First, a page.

It is not as if polygamy was ever a good thing. Again, it was not that way at the beginning. Gen 2:23-24 defines "the two become one flesh" as being between a man and his woman, singular. However, people like Abraham, Jacob, Solomon, and David had multiple women, yet were not under condemnation by God for it. What God condemns is unfaithfulness.
But remember that there is no word for "wife" in either the Old Testament Hebrew or the New Testament Koine Greek. Applying the modern traditions of marriage to translation causes problems again. This can be seen clearly in Gen 25:1
"Now Abraham took another wife, whose name was Keturah." (NIV'78)
But wait! Four verses down, in verse 5 and 6 it says,
"Abraham left everything he owned to Isaac. But while he was still living, he gave gifts to the sons of his concubines and sent them away from his son Isaac to the land of the east. (NIV'78)
Abraham had a total of three women, Sarai (renamed "Sarah"), Hagar (Sarah's maid), and Keturah. Sarah is indisputably what people today would call his "wife." That leaves two other women, and "concubines" in verse 6 above is indisputably plural in number in the original text.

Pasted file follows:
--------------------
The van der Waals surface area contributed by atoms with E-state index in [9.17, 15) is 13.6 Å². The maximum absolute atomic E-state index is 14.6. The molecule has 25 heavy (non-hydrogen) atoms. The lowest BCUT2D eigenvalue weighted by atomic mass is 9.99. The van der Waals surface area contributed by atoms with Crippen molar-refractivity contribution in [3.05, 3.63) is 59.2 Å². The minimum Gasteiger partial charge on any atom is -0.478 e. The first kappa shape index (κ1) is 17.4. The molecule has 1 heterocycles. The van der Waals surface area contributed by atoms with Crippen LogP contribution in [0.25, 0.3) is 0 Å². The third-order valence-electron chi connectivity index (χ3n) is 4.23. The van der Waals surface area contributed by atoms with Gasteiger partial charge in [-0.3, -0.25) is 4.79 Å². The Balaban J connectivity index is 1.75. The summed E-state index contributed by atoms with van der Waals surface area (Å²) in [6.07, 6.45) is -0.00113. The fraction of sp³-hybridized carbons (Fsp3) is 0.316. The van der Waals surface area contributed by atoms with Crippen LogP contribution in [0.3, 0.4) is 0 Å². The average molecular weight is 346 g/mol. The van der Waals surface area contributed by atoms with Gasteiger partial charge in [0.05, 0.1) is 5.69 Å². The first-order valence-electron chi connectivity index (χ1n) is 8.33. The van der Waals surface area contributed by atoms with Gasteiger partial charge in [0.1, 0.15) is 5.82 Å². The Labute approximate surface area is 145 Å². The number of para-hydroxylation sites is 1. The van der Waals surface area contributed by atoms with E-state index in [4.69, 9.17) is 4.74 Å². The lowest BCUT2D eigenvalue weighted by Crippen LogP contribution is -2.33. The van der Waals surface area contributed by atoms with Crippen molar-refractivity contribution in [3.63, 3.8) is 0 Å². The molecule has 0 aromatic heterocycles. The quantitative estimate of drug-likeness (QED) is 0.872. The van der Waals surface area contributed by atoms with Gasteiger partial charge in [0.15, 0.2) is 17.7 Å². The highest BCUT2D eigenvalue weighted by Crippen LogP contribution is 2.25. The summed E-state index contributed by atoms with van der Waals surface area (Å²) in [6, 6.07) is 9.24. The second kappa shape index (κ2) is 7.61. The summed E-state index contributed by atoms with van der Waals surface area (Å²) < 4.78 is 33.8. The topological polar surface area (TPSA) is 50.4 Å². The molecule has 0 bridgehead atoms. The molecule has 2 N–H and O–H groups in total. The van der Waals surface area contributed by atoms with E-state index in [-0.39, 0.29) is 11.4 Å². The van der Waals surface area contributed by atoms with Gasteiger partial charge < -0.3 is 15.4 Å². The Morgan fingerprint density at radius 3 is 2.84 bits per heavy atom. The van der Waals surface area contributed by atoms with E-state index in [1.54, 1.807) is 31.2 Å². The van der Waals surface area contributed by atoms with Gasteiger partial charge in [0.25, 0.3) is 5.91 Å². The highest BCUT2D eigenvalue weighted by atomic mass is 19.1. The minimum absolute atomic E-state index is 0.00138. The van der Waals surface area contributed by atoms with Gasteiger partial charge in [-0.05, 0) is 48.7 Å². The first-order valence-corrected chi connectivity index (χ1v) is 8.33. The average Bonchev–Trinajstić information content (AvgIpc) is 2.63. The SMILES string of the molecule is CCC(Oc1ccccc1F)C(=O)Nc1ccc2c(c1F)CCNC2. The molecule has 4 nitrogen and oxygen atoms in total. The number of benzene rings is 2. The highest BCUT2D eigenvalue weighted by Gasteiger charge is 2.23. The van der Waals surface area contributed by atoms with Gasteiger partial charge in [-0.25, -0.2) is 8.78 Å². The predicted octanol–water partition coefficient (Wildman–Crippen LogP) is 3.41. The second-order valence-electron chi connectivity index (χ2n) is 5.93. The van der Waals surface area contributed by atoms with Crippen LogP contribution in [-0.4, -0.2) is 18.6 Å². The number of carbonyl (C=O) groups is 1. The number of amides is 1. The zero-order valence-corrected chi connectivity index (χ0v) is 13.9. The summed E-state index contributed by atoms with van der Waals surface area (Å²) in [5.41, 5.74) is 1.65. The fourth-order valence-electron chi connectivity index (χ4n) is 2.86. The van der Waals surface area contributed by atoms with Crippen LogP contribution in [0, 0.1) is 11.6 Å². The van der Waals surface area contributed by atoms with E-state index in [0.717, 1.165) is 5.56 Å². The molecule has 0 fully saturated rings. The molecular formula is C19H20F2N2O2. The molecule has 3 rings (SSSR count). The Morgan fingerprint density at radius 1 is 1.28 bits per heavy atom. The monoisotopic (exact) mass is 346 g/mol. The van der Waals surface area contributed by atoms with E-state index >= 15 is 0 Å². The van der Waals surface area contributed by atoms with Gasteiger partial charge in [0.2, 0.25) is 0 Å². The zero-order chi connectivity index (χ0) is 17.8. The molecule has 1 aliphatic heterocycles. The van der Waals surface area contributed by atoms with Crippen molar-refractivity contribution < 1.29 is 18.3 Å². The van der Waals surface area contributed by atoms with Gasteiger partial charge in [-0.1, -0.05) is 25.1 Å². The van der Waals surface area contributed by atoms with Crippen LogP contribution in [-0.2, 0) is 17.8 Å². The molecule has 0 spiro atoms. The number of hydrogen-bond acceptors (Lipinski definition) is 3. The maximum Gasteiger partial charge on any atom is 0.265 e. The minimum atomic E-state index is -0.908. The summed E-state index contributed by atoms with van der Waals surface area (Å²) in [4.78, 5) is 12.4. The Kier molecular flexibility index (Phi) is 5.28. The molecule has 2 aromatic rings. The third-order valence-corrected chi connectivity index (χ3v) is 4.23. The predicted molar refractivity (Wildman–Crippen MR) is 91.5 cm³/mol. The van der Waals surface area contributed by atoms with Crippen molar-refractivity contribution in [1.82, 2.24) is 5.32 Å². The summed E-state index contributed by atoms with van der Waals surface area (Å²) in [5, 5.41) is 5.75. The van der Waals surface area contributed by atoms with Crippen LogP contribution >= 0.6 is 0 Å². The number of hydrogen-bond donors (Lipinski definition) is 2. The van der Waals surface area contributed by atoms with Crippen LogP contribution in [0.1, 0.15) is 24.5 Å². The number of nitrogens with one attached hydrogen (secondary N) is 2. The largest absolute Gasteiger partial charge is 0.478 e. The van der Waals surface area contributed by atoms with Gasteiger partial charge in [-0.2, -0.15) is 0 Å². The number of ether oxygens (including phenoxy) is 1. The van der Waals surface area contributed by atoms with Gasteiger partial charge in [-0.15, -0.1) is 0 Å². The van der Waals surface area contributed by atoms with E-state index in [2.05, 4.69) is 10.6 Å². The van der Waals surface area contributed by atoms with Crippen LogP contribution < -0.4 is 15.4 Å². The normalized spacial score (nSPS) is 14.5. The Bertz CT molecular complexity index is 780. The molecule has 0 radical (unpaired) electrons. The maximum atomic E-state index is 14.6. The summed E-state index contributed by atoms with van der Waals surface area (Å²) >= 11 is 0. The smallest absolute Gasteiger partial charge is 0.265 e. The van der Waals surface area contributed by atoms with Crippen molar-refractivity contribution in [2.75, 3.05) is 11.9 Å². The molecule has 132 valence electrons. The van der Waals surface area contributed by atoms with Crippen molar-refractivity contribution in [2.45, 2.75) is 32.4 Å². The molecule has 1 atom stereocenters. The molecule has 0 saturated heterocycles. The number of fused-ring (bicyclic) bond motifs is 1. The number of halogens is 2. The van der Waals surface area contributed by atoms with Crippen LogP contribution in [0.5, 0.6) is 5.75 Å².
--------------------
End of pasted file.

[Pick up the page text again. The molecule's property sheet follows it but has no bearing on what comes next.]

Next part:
This is easy arithmetic. All three of them were his "women," and Hagar and Keturah were concubines.
Therefore, Gen 25:1 should be translated with the actual word used in the original text: "woman."
"Now Abraham took another woman, whose name was Keturah."
Verses 5 and 6 also illustrates the difference: The concubine is still a man's "woman," but is of a lower class status, such that there is no inheritance granted through her by her man.
The problem repeats itself in 1 Kings 11:1-4. The English translations say that King Solomon had "700 wives" and "300 concubines," and "his wives led him astray." If we are to take this at face value, then none of the 300 concubines led him astray, only the wives. But again, the word is "women," not "wives." There's an additional word you will see in the Bible text, usually translated "princesses," or "royal," or "of royal birth," describing what is translated "wives." Eliminating the word "wives," we have,